University-Long Beach as a geology major. As he learned more about the
Earths ancient rock record, he quickly set aside the literal interpretation
of the biblical Creation story. Koerner ultimately graduated with a
degree in physics and minors in math and geology. By that point, he
was divorced and wanted to stay near his two children, so he pursued
graduate studies in the planetary-science program at Caltech. Because
of his life experiences, Koerner says, he was particularly intrigued
with this interface between culture, science and religion. And not
all of what they do [in the planetary science program] is about that.
So I kicked and screamed to do a thesis in the area of solar-system
Anneila Sargent, was doing work on circumstellar disks, which were thought
to be the incubators for new planets. Well, this was fantastic, Koerner
says, because this was basically watching it happen in the act.
Koerner (with Sargent and Steve Beckwith) was the first to demonstrate
that a gas disk was in a stable orbit around a young star, named GM
Aurigae, indicating that the disk could give rise to a new set of planets.
He and Sargent went on to confirm these findings with the observation
of dust and gas emissions around other similar-aged stars. He also detected
larger grains of dust around a young star, ostensibly coagulating to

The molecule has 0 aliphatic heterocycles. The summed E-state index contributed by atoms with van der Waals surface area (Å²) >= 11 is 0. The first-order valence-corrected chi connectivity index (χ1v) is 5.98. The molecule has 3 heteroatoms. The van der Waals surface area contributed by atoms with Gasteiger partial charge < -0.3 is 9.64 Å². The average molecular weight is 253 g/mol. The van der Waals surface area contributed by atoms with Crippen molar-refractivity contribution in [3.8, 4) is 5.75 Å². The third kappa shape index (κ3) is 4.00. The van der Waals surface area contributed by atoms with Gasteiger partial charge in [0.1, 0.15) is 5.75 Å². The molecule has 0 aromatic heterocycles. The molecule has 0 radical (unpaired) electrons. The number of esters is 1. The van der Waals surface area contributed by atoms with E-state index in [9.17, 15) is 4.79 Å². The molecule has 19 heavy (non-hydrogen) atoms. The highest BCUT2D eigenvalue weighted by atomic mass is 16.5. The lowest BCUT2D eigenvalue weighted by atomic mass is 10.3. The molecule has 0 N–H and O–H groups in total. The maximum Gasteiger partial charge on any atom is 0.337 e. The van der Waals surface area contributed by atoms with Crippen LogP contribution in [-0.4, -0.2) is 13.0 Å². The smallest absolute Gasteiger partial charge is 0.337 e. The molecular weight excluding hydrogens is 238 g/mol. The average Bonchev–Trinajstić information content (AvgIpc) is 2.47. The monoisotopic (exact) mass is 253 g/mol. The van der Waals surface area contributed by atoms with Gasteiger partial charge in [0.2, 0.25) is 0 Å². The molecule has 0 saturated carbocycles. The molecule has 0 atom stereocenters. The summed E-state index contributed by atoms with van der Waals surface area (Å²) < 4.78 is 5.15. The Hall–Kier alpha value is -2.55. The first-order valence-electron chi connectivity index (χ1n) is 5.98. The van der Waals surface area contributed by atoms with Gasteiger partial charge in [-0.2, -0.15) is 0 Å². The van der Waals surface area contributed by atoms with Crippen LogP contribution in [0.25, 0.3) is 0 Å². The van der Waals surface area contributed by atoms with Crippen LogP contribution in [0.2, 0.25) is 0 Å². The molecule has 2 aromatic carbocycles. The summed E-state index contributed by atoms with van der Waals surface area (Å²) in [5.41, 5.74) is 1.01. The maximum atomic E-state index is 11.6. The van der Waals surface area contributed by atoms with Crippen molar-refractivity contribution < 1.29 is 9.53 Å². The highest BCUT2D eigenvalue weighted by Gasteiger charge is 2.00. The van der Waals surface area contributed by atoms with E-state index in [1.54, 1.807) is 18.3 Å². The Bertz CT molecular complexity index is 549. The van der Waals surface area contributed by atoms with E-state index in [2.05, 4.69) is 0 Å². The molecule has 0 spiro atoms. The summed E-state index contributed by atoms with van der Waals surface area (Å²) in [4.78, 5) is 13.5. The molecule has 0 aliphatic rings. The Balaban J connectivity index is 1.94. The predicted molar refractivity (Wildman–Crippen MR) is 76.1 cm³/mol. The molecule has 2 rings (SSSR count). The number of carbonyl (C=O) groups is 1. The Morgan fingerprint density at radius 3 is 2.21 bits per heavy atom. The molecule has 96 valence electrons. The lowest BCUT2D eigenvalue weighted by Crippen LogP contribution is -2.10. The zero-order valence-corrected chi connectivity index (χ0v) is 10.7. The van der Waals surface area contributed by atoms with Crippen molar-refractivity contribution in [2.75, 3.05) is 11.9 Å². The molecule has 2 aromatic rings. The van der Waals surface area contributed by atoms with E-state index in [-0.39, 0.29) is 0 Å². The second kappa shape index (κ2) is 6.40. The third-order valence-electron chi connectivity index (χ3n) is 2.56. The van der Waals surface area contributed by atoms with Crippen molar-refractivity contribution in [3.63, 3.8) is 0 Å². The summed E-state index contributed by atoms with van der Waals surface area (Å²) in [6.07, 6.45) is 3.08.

believe that when a star forms at the core of a collapsing molecular
cloud, some of the gas and dust that contributes to the stars construction
is left orbiting the star in a flattened disk. Planets then formover
tens of millions of yearsby the gradual accumulation of smaller objects
within that disk. Within the hot, inner regions of a disk, only rock
and metals can condense. This helps explain why the planets closest
to our SunMercury, Venus, Earth and Mars are rocky and comparatively
small. Further out, ices can also condense and planets-in-the-making
can pick up even more material in their long orbits, attracting and
holding helium as they become increasingly massive. Thus, we get gas
giants like Saturn and Jupiter.
of the disk around HR 4796 and its tell-tale hole supplied another missing
link in the evolution of solar systems. In later observations, he and
Penn graduate student Zahed Wahhaj (along with two scientists from the
original research team, Dana Backman and Mike Werner) found hotter dust
well inside this hole, similar to the zodiacal dust left over from
planet construction billions of years ago in the asteroid belt of our
own solar system. Koerner likes to point out that if you were standing
on Alpha Centauri, what you would observe of our own solar system is
this zodiacal dust. Therefore, he explains, the presence of such dust
around other stars may indicate where planets have formed.
doing post-doctoral work in the Jet Propulsion Lab, which is run by
Caltech for NASA, when he got called out to Penn a couple of years ago.
When they hired me, he explains, the idea was to expand into this
area of origins of solar systems. But the senior astrophysicist who
was behind the expansion left and Koerner, now head of the physics and
astronomy departments Planetary Origins Research Group, remains the
lone faculty member in his specialty. But I still hold out hopes that
this will change, he says. And, of course, I like Penn a lot.